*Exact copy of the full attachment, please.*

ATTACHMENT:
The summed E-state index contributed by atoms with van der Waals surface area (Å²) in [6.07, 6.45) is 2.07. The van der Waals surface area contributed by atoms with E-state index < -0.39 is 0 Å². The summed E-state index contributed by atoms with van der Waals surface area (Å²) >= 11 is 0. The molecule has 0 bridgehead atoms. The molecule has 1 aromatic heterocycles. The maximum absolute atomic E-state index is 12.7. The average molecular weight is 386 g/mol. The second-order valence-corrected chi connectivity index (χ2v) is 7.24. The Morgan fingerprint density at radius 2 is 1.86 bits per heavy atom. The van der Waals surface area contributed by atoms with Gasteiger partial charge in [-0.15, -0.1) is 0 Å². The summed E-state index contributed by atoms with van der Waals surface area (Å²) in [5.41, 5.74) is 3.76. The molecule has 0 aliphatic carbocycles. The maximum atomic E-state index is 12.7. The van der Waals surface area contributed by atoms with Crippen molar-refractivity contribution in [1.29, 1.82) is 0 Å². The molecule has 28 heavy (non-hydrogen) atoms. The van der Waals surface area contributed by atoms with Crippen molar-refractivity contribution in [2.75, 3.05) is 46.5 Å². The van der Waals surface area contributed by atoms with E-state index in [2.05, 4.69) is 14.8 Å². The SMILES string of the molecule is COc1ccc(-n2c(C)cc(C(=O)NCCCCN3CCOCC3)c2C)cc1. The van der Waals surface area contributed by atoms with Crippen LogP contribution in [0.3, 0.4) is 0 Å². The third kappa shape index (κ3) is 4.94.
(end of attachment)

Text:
The summed E-state index contributed by atoms with van der Waals surface area (Å²) in [6.07, 6.45) is 2.07. The van der Waals surface area contributed by atoms with E-state index < -0.39 is 0 Å². The summed E-state index contributed by atoms with van der Waals surface area (Å²) >= 11 is 0. The molecule has 0 bridgehead atoms. The molecule has 1 aromatic heterocycles. The maximum absolute atomic E-state index is 12.7. The average molecular weight is 386 g/mol. The second-order valence-corrected chi connectivity index (χ2v) is 7.24. The Morgan fingerprint density at radius 2 is 1.86 bits per heavy atom. The van der Waals surface area contributed by atoms with Gasteiger partial charge in [-0.15, -0.1) is 0 Å². The summed E-state index contributed by atoms with van der Waals surface area (Å²) in [5.41, 5.74) is 3.76. The molecule has 0 aliphatic carbocycles. The maximum atomic E-state index is 12.7. The van der Waals surface area contributed by atoms with Crippen molar-refractivity contribution in [1.29, 1.82) is 0 Å². The molecule has 28 heavy (non-hydrogen) atoms. The van der Waals surface area contributed by atoms with Crippen molar-refractivity contribution in [2.75, 3.05) is 46.5 Å². The van der Waals surface area contributed by atoms with E-state index in [2.05, 4.69) is 14.8 Å². The SMILES string of the molecule is COc1ccc(-n2c(C)cc(C(=O)NCCCCN3CCOCC3)c2C)cc1. The van der Waals surface area contributed by atoms with Crippen LogP contribution in [0.3, 0.4) is 0 Å². The third kappa shape index (κ3) is 4.94.